As discussed in previous blog entries, a fairly sizable percentage of the American public seems to know surprisingly little about many of the basics of Judaism. In my own world religions courses, some students begin the semester with no real knowledge of the Jewish faith, and may even harbor some fairly common misunderstandings about it.
Many newcomers to Judaism (or to the Bible, for that matter) are frankly startled to learn that the Torah (the first five books of the Bible) prescribes not just the familiar Ten Commandments, but in fact a far more extensive total of some 613 commandments. These commandments cover everything from pious religious observances and ritual practices, to moral rules and ethical requirements, to what we today might label as family, civil, and criminal law. They extend even to matters of agriculture, modes of dress, and rules regarding diet (the well-known kosher food laws).
Collectively, these 613 commandments comprise “Mosaic Law” (e.g., the Law of Moses, to whom Jews traditionally believe they were revealed), or simply “the Law” (the term Torah literally meaning “Law,” “Instruction,” “Teaching”). Generally speaking, the traditional view is that these commandments still apply; they remain incumbent upon Jews to abide by, even today.
Of course, it is impossible now to keep some of them. For instance, many commandments relate to the sacrificial practices conducted at the Temple in Jerusalem during the biblical era, and since the Temple no longer exists (it was destroyed by the Romans in 70 CE), those particular commandments no longer apply (or at least are on hold; if the Temple is ever rebuilt, they may well once again apply).
That problematic sort of thing aside, however, the traditional view remains that those commandments which have not been rendered impossible to observe by “an act of God,” as it were (such as the loss of the Temple), remain incumbent upon Jews to abide by.
But then, not all Jews today necessarily fully accept that traditional view; there is a spectrum of opinion within contemporary Judaism upon such matters, which is one of the things which has led to the current division into its Orthodox, Conservative, and Reform branches.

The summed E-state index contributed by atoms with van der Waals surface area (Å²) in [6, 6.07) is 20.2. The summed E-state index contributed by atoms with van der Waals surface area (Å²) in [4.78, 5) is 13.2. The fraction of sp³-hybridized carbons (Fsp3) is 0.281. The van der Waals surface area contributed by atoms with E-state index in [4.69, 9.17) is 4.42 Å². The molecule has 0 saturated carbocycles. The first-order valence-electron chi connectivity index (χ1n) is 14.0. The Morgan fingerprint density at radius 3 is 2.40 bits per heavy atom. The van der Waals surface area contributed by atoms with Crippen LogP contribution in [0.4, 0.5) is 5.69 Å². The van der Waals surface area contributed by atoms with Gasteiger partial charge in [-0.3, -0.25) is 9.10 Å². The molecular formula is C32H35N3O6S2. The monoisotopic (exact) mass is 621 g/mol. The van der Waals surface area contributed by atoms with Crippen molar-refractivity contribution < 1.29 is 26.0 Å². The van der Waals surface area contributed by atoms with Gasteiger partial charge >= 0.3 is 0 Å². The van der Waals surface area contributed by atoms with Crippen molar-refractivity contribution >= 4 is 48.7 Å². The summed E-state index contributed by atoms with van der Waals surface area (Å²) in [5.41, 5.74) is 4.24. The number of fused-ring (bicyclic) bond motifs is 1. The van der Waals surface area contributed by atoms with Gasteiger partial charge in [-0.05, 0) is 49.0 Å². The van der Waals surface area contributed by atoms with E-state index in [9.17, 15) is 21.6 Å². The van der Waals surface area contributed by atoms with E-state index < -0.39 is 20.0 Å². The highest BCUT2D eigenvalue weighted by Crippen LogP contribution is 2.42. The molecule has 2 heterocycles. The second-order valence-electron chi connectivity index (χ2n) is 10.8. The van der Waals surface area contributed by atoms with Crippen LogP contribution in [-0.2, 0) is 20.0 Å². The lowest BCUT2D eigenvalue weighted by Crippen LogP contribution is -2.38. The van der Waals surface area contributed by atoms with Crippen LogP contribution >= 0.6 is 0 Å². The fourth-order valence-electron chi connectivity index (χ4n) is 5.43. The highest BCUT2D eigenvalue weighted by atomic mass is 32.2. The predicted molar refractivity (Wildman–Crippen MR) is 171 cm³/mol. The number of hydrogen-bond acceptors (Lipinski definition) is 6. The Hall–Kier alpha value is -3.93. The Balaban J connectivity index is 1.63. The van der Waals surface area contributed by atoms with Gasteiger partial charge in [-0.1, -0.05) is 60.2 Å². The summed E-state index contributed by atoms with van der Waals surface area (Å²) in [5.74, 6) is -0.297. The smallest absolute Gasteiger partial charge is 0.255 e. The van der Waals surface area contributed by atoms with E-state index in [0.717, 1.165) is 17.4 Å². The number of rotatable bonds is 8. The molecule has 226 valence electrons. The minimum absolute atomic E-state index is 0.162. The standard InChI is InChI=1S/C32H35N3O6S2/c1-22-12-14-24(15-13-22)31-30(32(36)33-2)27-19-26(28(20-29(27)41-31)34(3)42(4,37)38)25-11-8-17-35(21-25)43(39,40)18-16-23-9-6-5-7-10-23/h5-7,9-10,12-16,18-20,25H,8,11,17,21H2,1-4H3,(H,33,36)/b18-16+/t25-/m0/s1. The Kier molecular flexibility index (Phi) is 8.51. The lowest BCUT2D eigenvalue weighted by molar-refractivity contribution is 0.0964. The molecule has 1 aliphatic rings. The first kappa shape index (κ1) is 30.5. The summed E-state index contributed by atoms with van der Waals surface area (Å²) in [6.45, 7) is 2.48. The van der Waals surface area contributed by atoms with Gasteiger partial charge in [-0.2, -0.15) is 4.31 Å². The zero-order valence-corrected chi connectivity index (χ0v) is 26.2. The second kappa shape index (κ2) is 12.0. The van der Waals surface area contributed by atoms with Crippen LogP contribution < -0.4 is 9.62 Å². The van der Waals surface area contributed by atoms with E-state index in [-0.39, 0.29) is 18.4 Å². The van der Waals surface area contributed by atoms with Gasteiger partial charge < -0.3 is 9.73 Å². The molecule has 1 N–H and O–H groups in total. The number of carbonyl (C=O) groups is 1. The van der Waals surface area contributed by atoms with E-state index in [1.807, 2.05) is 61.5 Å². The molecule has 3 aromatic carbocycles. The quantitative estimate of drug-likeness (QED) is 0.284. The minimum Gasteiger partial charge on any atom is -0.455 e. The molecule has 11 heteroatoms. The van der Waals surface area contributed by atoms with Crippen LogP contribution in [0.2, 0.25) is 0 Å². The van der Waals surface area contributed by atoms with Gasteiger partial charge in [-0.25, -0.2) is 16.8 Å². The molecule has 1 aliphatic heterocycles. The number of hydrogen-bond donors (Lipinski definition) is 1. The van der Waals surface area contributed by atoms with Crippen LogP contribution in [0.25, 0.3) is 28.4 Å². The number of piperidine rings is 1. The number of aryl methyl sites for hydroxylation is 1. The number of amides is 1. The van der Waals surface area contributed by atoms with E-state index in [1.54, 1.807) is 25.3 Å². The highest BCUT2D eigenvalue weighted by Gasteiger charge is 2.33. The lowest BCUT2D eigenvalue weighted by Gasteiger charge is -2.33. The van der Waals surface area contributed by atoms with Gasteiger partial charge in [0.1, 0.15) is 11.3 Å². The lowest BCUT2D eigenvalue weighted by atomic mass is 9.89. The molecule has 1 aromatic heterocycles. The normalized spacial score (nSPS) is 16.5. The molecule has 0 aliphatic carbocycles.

Jews at the more liberal or progressive ends of this spectrum may regard some of the commandments more as optional cultural artifacts of a bygone era. Jews at the more conservative end of this spectrum, on the other hand, may believe that all of these commandments are timeless and therefore mandatory directives straight from God, and as such surely apply just as much as they ever did.
Such Jews may go to great lengths to abide by all of the applicable commandments as possible, even if it means not wearing garments that blend wool and linen, not having sex until the woman has been ritually purified in a mikvah (ritual bath) following menstruation or childbirth, living close enough to a synagogue so that one may walk rather than drive there on the Sabbath (since starting a car’s engine is like building a fire, which is expressly forbidden on the Sabbath), and keeping so kosher that separate sets of kitchen utensils — one set for meat products on the one hand, a separate set for dairy products on the other (sometimes also separate sinks and refrigerators, too) — are utilized in food preparation.
In addition to all of this business regarding commandments — which Jews take so seriously that Judaism’s traditional coming-of-age “rite of passage” is known as a bar mitzvah or bat mitzvah (literally “son of the commandment” or “daughter of the commandment,” a rite signifying the age at which a Jewish son or daughter is deemed old enough to be held responsible for obeying the mitzvot or commandments) — a fair number of Christian newcomers to the study of Judaism also remain deeply and sincerely puzzled as to just exactly why “Jews don’t believe in Jesus” (as such Christian newcomers themselves often phrase it).
(To be continued, in Part Five.)